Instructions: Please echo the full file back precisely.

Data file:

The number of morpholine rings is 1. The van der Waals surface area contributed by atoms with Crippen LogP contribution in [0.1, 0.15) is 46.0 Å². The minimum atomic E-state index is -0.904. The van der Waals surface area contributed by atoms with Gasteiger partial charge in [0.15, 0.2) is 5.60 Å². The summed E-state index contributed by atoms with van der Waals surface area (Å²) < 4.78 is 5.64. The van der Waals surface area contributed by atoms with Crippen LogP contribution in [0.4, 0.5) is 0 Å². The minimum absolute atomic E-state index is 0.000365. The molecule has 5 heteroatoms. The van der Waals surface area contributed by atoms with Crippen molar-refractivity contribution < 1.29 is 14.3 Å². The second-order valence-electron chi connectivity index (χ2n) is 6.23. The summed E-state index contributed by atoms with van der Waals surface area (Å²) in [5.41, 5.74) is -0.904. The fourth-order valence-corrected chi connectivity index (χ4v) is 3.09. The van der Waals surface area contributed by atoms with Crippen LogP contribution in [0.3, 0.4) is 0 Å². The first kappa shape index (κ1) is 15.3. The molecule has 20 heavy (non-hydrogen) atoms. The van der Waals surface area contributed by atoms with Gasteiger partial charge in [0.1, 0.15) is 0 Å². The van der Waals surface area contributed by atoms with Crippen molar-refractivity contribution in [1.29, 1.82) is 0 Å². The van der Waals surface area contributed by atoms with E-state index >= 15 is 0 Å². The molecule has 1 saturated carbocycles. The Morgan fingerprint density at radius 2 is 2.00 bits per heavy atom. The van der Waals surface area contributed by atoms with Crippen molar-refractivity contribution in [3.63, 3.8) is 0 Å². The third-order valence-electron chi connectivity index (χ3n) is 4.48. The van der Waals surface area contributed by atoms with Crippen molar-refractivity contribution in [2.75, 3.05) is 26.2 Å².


The number of morpholine rings is 1. The van der Waals surface area contributed by atoms with Crippen LogP contribution in [0.1, 0.15) is 46.0 Å². The minimum atomic E-state index is -0.904. The van der Waals surface area contributed by atoms with Gasteiger partial charge in [0.15, 0.2) is 5.60 Å². The summed E-state index contributed by atoms with van der Waals surface area (Å²) < 4.78 is 5.64. The van der Waals surface area contributed by atoms with Crippen LogP contribution in [0.4, 0.5) is 0 Å². The minimum absolute atomic E-state index is 0.000365. The molecule has 5 heteroatoms. The van der Waals surface area contributed by atoms with Crippen molar-refractivity contribution < 1.29 is 14.3 Å². The second-order valence-electron chi connectivity index (χ2n) is 6.23. The summed E-state index contributed by atoms with van der Waals surface area (Å²) in [5.41, 5.74) is -0.904. The fourth-order valence-corrected chi connectivity index (χ4v) is 3.09. The van der Waals surface area contributed by atoms with Crippen LogP contribution in [0.3, 0.4) is 0 Å². The first kappa shape index (κ1) is 15.3. The molecule has 20 heavy (non-hydrogen) atoms. The van der Waals surface area contributed by atoms with Gasteiger partial charge in [0.1, 0.15) is 0 Å². The van der Waals surface area contributed by atoms with Crippen molar-refractivity contribution in [1.29, 1.82) is 0 Å². The van der Waals surface area contributed by atoms with E-state index >= 15 is 0 Å². The molecule has 1 saturated carbocycles. The Morgan fingerprint density at radius 2 is 2.00 bits per heavy atom. The van der Waals surface area contributed by atoms with Crippen molar-refractivity contribution in [3.63, 3.8) is 0 Å². The third-order valence-electron chi connectivity index (χ3n) is 4.48. The van der Waals surface area contributed by atoms with Crippen molar-refractivity contribution in [2.75, 3.05) is 26.2 Å².